Malva pudding is a dessert lover’s dream: warm, moist and sweet. There’s just something about it that tastes like home.
Perhaps that is why the dessert has pride of place on restaurant menus across the country but what is it about malva pudding that has helped the dessert warm its heart into the likes of Oprah Winfrey?
Unlike most foods, the origins of this South African dessert aren’t as clear cut as one would believe.
Most readily available texts on the origins of malva pudding definitively describe the dessert as sweet, sticky pudding of Cape Dutch origin.
Four main theories are cited for how/why it came to be.
The most popular of these theories is the Oxford English Dictionary assertion that the name of the dessert comes from the Afrikaans term malvalekker (marshmallow). It is also believed to have ties to the Latin term malva, which refers to a mallow. Although no marshmallows are actually used in the making of the dessert, the link is believed to have been derived from the pudding’s texture and that of a marshmallow.
Another theory stems from the belief that rose-scented malva leaves were either baked into the batter or boiled to create a liquid that would then be added to the sponge once it had been baked. Malva is also Afrikaans for geranium, also referred to as the pink flowering pelargonium, a plant indigenous to South Africa.
In Oprah Winfrey’s circles, the standing belief is that the pudding was named after a woman called Malva. This is according to Colin Cowie, an African-born American lifestyle guru, television personality, author, interior designer and party planner.
Cowie told this story to Winfrey’s personal chef, Art Smith, after suggesting that Smith serve malva pudding at a Christmas dinner hosted by Winfrey in 2006. Pupils of the Oprah Winfrey Leadership Academy for Girls in South Africa were present at this dinner that was planned by Cowie.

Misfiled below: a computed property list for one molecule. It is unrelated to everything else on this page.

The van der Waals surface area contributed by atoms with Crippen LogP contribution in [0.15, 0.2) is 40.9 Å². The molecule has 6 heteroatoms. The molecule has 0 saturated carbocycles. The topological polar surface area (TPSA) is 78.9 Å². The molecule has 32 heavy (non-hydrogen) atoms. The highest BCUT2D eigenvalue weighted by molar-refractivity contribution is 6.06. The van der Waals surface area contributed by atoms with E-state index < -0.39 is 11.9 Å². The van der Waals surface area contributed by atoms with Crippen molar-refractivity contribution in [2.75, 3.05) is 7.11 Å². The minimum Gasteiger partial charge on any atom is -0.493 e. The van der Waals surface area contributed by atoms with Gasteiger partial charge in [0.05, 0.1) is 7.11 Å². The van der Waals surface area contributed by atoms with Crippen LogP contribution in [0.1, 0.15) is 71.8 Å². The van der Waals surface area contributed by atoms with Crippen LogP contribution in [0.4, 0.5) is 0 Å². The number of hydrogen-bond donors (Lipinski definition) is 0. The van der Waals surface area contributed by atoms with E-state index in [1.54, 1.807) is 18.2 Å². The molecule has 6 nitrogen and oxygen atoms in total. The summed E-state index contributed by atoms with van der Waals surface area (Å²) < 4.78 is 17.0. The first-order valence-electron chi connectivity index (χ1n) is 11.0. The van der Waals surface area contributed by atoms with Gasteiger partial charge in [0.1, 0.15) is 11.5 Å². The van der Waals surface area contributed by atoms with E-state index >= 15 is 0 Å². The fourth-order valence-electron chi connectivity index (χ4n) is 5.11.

The final theory about the origins of the dessert stem from the belief that the sauce which is poured over the baked sponge originally contained Malvasia (malmsey) wine or brandy and sherry as alternatives.
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Perhaps the most extensive deep dive into the elusive origins of this dessert was published in a July 2013 issue of Getaway magazine. The article was compiled by food journalist and author Nikki Werner.
After an exhaustive search, Werner was able to trace the earliest known documentation of the dessert to a 1924 book titled South African Cookery Made easy by Mrs PW De Klerk.
The only difference in this documentation, however, is the fact that the version in this book contained no apricot jam, brandy or rose geranium. Werner notes that it also predated the commercial production of marshmallow sweets.
After interviewing and working with a number of experts, she found no definitive evidence to support the other theories either.
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The editor and food stylist at online magazine Crush, Julie Velosa, stumbled upon Werner’s work during her own look into just what makes this dessert what we know it to be.
“My own recent research on the history of malva pudding led me to food journo, Nikki Werner’s blog. In 2018 Nikki did research into the history of this much loved dessert and her findings are by far the most in-depth. It would seem that the first mention of marvellous malva was way back in 1924 and beyond that the etymology of the name and the pud’s origin are not entirely clear,” said Velosa.
As a Durban native, Velosa admits that hot, steamy desserts weren’t as favoured as cool, fridge-set ones like pineapple pudding and peppermint crisp tart.
“It was only when I moved down to the Western Cape that I recall having malva and have always considered it to be the Afrikaans version of the more English Sticky Toffee or Date pudding.”
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As for the dessert’s popularity in restaurants, however, Velosa once again cites Werner’s work which revealed that food and wine writer, Michael Olivier, is single-handedly credited for the dessert’s introduction into the mainstream.
Olivier, in his original capacity as the PR manager of the Boschendal Estate back in the 70’s asked his friend Maggie Pepler to do a brief stint in the estate’s kitchen while the main chef took a much-needed holiday.
He also asked her to make the malva pudding her mother had taught her how to make for the estate’s guests and it was such a hit that it has reportedly been on the menu ever since.
“There are few desserts that could be more accurately described as a comforting hug-in-a-bowl and that is probably why it continues to be a firm fav with South Africans,” concluded Velosa and we couldn’t agree more.